Your pelvic floor gives zero shits. None. Before you know it, the bladder you trusted to be empty is dribbling. You can't stop it. You don't even realize it's happening until your shorts are soaked. By the end of five miles, your thighs are chafed because you ran while wearing wet shorts. 

Your dignity has disintegrated. You throw in a load of laundry with a cup of vinegar because a potty-training mom friend recommended the method to remove pee smells. Except you're not potty training anyone but yourself, I guess. Yourself, a 36-year-old woman. 

This only happens occasionally. But just enough that you certainly can't trust a run without those $40 underwear. You only have two pair, so you better do laundry a lot.

My former sports bras still aren't comfortable on nursing boobs. The same boobs that remain perpetually lopsided because one is an over-achiever while the other one does just enough work to get a passing grade in breastfeeding.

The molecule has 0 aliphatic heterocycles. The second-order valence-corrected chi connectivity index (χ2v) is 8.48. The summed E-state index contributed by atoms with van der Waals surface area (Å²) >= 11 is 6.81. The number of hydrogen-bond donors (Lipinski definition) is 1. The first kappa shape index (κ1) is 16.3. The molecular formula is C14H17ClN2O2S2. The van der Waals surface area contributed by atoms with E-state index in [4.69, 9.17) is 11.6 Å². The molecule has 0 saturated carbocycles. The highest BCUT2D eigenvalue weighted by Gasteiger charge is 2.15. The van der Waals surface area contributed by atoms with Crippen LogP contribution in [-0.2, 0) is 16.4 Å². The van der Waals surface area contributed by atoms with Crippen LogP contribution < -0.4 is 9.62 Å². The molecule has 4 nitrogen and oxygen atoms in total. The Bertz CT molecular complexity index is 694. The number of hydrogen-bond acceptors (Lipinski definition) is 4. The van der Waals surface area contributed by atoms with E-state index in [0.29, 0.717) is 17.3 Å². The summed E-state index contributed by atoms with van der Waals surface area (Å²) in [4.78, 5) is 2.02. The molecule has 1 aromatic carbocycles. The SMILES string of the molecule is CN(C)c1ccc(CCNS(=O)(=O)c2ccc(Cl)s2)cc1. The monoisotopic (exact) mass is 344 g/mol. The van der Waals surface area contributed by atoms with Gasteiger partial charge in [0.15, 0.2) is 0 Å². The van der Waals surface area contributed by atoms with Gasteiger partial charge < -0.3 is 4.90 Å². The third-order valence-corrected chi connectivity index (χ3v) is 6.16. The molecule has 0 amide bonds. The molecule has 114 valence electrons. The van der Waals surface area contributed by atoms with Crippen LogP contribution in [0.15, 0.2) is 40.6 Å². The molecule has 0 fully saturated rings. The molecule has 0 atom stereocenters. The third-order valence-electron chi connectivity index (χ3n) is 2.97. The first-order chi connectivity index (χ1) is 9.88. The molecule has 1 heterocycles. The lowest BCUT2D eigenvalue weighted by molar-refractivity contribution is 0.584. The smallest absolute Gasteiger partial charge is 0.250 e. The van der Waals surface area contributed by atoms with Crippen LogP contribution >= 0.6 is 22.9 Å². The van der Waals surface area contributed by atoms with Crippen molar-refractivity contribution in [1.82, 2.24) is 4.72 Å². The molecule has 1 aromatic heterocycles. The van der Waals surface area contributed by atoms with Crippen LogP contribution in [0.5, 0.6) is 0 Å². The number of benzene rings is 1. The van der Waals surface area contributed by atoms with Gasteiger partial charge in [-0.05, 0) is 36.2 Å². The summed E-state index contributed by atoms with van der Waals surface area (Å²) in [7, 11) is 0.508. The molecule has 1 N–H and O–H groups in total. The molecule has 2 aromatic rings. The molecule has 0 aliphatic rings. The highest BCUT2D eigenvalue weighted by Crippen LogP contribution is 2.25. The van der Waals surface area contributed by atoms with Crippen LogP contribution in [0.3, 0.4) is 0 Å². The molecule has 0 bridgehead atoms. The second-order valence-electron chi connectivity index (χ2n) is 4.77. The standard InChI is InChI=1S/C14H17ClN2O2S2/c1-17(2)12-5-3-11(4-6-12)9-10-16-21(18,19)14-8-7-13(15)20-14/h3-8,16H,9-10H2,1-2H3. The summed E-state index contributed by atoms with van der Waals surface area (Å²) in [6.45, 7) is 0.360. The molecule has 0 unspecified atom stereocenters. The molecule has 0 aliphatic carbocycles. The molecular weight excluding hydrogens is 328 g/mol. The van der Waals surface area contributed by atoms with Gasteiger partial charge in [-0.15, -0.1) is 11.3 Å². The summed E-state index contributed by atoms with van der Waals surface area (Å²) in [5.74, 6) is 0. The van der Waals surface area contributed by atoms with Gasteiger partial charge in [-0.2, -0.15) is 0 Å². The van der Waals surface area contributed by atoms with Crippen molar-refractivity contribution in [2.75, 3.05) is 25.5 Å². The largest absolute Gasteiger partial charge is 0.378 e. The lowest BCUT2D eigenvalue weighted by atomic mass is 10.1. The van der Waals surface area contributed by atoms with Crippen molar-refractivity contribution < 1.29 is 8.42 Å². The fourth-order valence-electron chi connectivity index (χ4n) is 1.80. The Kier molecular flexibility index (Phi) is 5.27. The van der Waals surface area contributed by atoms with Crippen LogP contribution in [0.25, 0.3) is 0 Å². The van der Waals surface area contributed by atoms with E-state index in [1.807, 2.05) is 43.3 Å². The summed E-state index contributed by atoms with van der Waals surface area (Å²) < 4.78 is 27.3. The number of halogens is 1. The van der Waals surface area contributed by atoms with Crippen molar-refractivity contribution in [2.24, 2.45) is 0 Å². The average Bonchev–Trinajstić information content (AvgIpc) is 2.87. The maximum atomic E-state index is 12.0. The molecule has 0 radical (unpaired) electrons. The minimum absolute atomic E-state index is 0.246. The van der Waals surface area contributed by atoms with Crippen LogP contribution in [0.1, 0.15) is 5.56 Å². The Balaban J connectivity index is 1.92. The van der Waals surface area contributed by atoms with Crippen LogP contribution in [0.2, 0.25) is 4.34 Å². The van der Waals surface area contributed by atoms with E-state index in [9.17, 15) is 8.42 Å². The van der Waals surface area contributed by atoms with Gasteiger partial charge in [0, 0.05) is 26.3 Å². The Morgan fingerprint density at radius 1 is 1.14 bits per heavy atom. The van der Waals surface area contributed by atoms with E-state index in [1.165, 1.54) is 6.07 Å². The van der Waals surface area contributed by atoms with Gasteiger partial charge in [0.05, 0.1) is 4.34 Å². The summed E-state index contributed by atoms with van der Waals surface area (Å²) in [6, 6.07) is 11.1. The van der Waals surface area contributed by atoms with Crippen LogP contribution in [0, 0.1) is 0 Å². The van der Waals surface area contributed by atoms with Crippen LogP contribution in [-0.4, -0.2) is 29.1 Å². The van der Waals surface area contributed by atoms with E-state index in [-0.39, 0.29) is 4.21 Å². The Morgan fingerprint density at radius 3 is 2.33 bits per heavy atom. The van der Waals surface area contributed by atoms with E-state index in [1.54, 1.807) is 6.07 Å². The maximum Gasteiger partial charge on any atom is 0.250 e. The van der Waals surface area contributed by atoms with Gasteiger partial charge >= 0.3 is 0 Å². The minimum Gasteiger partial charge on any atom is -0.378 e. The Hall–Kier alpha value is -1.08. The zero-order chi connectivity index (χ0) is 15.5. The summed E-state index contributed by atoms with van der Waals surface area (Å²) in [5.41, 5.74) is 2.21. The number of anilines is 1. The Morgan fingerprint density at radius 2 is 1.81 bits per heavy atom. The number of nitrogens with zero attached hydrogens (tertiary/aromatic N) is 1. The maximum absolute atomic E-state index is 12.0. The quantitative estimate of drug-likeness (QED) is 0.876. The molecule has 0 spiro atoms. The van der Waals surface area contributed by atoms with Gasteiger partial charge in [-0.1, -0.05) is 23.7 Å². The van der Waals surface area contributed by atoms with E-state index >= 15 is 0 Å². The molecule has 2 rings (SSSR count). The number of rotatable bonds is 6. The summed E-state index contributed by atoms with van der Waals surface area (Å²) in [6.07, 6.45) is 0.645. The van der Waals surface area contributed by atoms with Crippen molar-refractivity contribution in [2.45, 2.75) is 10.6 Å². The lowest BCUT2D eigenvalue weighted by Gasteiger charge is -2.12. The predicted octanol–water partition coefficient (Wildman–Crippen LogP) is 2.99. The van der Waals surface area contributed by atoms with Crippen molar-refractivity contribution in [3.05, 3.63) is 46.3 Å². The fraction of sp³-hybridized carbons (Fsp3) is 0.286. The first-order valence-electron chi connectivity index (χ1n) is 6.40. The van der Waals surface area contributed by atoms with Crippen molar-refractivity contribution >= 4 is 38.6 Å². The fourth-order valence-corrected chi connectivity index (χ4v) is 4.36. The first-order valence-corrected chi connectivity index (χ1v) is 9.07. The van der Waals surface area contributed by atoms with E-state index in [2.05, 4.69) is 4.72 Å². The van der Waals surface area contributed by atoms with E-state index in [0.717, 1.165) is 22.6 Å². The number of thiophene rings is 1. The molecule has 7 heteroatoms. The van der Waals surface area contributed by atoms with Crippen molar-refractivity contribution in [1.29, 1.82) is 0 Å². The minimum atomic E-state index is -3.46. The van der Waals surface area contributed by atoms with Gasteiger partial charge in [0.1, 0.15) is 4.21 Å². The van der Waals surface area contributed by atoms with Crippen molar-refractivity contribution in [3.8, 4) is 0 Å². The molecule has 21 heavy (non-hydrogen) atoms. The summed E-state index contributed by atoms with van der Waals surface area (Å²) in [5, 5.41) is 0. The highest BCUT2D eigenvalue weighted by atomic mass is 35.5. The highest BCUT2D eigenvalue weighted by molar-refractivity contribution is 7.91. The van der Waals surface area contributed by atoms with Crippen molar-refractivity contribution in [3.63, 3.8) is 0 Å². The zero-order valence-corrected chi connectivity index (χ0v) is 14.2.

I only have two acceptable sports bras for running right now, and I don't want to invest in more because breastfeeding isn't forever. But, fuck.

I hate my boobs.

I remain insecure on high alert. I've always been insecure, but postpartum insecure is a fun, new game. I don't often feel pretty or put together or comfortable. Have you ever been married to woman who's given birth in the last year? I'm sorry. Except I'm not. I'm resentful that you're not physically changed, too. 

But my husband witnessed the very gruesome carnage of tearing, cutting, barfing childbirth and is somehow still attracted to me, and I can't reconcile how that's a thing, honestly. Because I do not want to be touched. At least three times a day I'm attached to a machine in a storage closet that's extracting milk from my boobs. Several more times a day I'm attached to a baby who's doing the same.